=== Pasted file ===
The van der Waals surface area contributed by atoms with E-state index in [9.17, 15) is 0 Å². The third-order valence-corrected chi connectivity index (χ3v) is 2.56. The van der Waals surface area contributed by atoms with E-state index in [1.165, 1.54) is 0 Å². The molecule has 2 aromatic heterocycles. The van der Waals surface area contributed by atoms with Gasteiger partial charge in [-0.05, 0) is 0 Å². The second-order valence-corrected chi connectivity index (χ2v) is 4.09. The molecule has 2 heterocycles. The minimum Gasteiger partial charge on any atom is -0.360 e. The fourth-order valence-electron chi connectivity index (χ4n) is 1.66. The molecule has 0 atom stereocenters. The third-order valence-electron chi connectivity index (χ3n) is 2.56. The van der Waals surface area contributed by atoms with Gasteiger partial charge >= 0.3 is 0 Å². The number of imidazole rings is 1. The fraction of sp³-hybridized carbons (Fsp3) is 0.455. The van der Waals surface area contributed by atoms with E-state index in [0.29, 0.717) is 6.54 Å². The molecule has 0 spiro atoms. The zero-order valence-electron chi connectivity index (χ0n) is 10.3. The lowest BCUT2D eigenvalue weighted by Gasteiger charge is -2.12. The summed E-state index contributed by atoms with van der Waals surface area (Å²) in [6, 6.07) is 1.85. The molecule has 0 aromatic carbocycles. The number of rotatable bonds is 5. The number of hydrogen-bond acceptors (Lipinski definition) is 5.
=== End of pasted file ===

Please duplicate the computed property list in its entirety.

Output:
The van der Waals surface area contributed by atoms with E-state index in [9.17, 15) is 0 Å². The third-order valence-corrected chi connectivity index (χ3v) is 2.56. The van der Waals surface area contributed by atoms with E-state index in [1.165, 1.54) is 0 Å². The molecule has 2 aromatic heterocycles. The van der Waals surface area contributed by atoms with Gasteiger partial charge in [-0.05, 0) is 0 Å². The second-order valence-corrected chi connectivity index (χ2v) is 4.09. The molecule has 2 heterocycles. The minimum Gasteiger partial charge on any atom is -0.360 e. The fourth-order valence-electron chi connectivity index (χ4n) is 1.66. The molecule has 0 atom stereocenters. The third-order valence-electron chi connectivity index (χ3n) is 2.56. The van der Waals surface area contributed by atoms with Gasteiger partial charge >= 0.3 is 0 Å². The number of imidazole rings is 1. The fraction of sp³-hybridized carbons (Fsp3) is 0.455. The van der Waals surface area contributed by atoms with E-state index in [0.29, 0.717) is 6.54 Å². The molecule has 0 spiro atoms. The zero-order valence-electron chi connectivity index (χ0n) is 10.3. The lowest BCUT2D eigenvalue weighted by Gasteiger charge is -2.12. The summed E-state index contributed by atoms with van der Waals surface area (Å²) in [6, 6.07) is 1.85. The molecule has 0 aromatic carbocycles. The number of rotatable bonds is 5. The number of hydrogen-bond acceptors (Lipinski definition) is 5.